A little over a week ago, Ecuador's President Rafael Correa led that Andean nation to yet another national level electoral process, it's sixth in the three years of the Correa administration.
In this referendum, the president asked the country to decide on 10 questions. The questions were as far ranging as a national ban on bull-fighting to a national ban on gambling and casinos.
Nevertheless, there were two questions that emerged as the most controversial. The first asked the citizens for permission to abolish the Supreme Court, to be replaced (for 18 months) by a “transitional judicial council” made up of three members: one selected by the president, another by the Congress (controlled by the president), and the third from the Transparency and Social Control, another branch of government also controlled by the president.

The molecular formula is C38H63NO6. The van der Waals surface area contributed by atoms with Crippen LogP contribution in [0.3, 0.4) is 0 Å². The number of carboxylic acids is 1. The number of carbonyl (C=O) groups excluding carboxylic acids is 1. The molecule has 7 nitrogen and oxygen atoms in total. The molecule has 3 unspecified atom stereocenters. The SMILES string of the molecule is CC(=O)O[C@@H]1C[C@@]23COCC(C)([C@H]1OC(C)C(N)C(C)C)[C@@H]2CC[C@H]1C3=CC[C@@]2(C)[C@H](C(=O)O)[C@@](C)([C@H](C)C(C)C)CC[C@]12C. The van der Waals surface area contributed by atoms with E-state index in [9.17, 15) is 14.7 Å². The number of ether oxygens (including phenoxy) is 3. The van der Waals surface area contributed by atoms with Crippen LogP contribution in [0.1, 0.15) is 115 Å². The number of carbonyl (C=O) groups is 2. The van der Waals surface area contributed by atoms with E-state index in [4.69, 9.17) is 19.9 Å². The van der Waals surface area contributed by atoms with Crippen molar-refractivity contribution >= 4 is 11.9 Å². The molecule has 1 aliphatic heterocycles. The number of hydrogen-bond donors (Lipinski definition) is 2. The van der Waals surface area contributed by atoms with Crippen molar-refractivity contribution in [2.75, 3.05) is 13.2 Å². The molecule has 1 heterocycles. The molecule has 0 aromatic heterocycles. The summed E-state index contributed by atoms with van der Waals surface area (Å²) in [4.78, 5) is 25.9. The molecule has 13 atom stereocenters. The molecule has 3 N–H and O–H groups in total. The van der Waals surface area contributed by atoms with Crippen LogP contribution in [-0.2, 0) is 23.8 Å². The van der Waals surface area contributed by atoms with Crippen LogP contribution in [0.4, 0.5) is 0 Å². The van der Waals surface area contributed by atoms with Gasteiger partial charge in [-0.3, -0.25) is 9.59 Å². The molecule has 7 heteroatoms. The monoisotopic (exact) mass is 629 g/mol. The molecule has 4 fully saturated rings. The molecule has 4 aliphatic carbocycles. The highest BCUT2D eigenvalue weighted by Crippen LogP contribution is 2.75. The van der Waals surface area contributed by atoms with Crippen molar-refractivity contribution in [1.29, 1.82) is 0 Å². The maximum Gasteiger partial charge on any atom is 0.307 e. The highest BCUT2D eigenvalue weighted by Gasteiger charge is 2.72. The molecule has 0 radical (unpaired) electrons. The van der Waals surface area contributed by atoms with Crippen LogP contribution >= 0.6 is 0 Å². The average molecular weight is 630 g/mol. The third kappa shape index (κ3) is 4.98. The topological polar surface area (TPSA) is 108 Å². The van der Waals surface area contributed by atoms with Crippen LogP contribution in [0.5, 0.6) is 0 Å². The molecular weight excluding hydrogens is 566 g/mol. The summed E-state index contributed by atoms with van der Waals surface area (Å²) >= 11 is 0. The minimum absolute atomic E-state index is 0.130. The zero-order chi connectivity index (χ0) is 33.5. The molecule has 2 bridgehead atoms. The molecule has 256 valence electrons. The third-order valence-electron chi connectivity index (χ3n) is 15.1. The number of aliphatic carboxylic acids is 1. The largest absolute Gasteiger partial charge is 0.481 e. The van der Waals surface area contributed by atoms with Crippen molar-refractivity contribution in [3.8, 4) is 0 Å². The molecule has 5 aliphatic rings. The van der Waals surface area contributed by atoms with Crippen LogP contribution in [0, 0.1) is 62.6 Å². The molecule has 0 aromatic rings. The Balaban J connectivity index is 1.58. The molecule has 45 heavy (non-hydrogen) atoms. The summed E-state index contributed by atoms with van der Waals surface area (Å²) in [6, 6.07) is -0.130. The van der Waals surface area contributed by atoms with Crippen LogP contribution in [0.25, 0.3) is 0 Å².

The second question was permission to establish a communications law that would allow the government to regulate content to assure it did not contain messages of “violence, explicit sexuality content or discriminatory messages.” As I write this, the final results are still outstanding; however, it appears that the “yes” vote won by a narrow margin on all 10 questions.